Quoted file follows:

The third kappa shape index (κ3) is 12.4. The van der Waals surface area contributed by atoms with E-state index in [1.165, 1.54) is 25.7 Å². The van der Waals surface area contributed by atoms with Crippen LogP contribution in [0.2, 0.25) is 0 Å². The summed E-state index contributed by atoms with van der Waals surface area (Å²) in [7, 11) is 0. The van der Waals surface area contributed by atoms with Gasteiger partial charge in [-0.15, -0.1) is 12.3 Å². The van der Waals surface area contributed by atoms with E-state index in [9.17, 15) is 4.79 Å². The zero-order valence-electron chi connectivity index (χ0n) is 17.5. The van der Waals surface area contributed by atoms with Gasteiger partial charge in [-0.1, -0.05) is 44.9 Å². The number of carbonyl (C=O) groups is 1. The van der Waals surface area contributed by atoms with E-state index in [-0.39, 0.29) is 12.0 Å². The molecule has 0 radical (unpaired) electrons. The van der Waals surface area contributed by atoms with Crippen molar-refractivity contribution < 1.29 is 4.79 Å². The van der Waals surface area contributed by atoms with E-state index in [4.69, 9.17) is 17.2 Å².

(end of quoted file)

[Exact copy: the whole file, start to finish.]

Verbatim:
The third kappa shape index (κ3) is 12.4. The van der Waals surface area contributed by atoms with E-state index in [1.165, 1.54) is 25.7 Å². The van der Waals surface area contributed by atoms with Crippen LogP contribution in [0.2, 0.25) is 0 Å². The summed E-state index contributed by atoms with van der Waals surface area (Å²) in [7, 11) is 0. The van der Waals surface area contributed by atoms with Gasteiger partial charge in [-0.15, -0.1) is 12.3 Å². The van der Waals surface area contributed by atoms with E-state index in [9.17, 15) is 4.79 Å². The zero-order valence-electron chi connectivity index (χ0n) is 17.5. The van der Waals surface area contributed by atoms with Gasteiger partial charge in [-0.1, -0.05) is 44.9 Å². The number of carbonyl (C=O) groups is 1. The van der Waals surface area contributed by atoms with E-state index in [-0.39, 0.29) is 12.0 Å². The molecule has 0 radical (unpaired) electrons. The van der Waals surface area contributed by atoms with Crippen molar-refractivity contribution < 1.29 is 4.79 Å². The van der Waals surface area contributed by atoms with E-state index in [4.69, 9.17) is 17.2 Å².